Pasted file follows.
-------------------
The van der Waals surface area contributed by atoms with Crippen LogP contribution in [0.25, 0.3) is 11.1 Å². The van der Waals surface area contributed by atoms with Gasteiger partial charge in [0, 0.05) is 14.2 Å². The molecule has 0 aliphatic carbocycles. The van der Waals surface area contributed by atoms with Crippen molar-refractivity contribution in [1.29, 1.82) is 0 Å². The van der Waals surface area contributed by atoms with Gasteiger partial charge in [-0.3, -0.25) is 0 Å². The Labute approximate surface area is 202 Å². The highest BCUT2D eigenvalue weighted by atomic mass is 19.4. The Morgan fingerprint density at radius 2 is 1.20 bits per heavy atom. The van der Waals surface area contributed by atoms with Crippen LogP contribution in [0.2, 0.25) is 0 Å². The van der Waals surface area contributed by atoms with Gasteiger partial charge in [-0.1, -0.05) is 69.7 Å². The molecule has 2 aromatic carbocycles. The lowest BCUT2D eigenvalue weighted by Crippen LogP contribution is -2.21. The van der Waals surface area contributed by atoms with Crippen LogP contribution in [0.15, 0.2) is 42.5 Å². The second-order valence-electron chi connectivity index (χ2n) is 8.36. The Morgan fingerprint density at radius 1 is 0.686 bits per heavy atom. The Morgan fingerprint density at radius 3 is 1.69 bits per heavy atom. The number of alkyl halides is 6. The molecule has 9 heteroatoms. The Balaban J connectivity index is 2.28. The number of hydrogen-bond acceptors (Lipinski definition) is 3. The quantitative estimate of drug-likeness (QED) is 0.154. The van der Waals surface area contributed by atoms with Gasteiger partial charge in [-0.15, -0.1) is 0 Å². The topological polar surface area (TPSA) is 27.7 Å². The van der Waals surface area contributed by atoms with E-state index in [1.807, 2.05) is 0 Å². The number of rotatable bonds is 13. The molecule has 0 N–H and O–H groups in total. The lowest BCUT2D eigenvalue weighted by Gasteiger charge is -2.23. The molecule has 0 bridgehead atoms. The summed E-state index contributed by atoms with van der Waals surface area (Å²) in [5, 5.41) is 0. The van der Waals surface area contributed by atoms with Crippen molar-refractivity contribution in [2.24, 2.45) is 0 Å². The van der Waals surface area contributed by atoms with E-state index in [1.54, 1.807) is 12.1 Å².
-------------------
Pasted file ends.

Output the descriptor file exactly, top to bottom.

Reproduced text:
The van der Waals surface area contributed by atoms with Crippen LogP contribution in [0.25, 0.3) is 11.1 Å². The van der Waals surface area contributed by atoms with Gasteiger partial charge in [0, 0.05) is 14.2 Å². The molecule has 0 aliphatic carbocycles. The van der Waals surface area contributed by atoms with Crippen molar-refractivity contribution in [1.29, 1.82) is 0 Å². The van der Waals surface area contributed by atoms with Gasteiger partial charge in [-0.3, -0.25) is 0 Å². The Labute approximate surface area is 202 Å². The highest BCUT2D eigenvalue weighted by atomic mass is 19.4. The Morgan fingerprint density at radius 2 is 1.20 bits per heavy atom. The van der Waals surface area contributed by atoms with Crippen LogP contribution in [0.2, 0.25) is 0 Å². The van der Waals surface area contributed by atoms with Gasteiger partial charge in [-0.1, -0.05) is 69.7 Å². The molecule has 2 aromatic carbocycles. The lowest BCUT2D eigenvalue weighted by Crippen LogP contribution is -2.21. The van der Waals surface area contributed by atoms with Crippen LogP contribution in [0.15, 0.2) is 42.5 Å². The second-order valence-electron chi connectivity index (χ2n) is 8.36. The Morgan fingerprint density at radius 1 is 0.686 bits per heavy atom. The Morgan fingerprint density at radius 3 is 1.69 bits per heavy atom. The number of alkyl halides is 6. The molecule has 9 heteroatoms. The Balaban J connectivity index is 2.28. The number of hydrogen-bond acceptors (Lipinski definition) is 3. The quantitative estimate of drug-likeness (QED) is 0.154. The van der Waals surface area contributed by atoms with Gasteiger partial charge in [-0.15, -0.1) is 0 Å². The topological polar surface area (TPSA) is 27.7 Å². The van der Waals surface area contributed by atoms with E-state index in [1.807, 2.05) is 0 Å². The number of rotatable bonds is 13. The molecule has 0 N–H and O–H groups in total. The lowest BCUT2D eigenvalue weighted by Gasteiger charge is -2.23. The molecule has 0 bridgehead atoms. The summed E-state index contributed by atoms with van der Waals surface area (Å²) in [5, 5.41) is 0. The van der Waals surface area contributed by atoms with Crippen molar-refractivity contribution in [2.24, 2.45) is 0 Å². The van der Waals surface area contributed by atoms with E-state index in [1.54, 1.807) is 12.1 Å².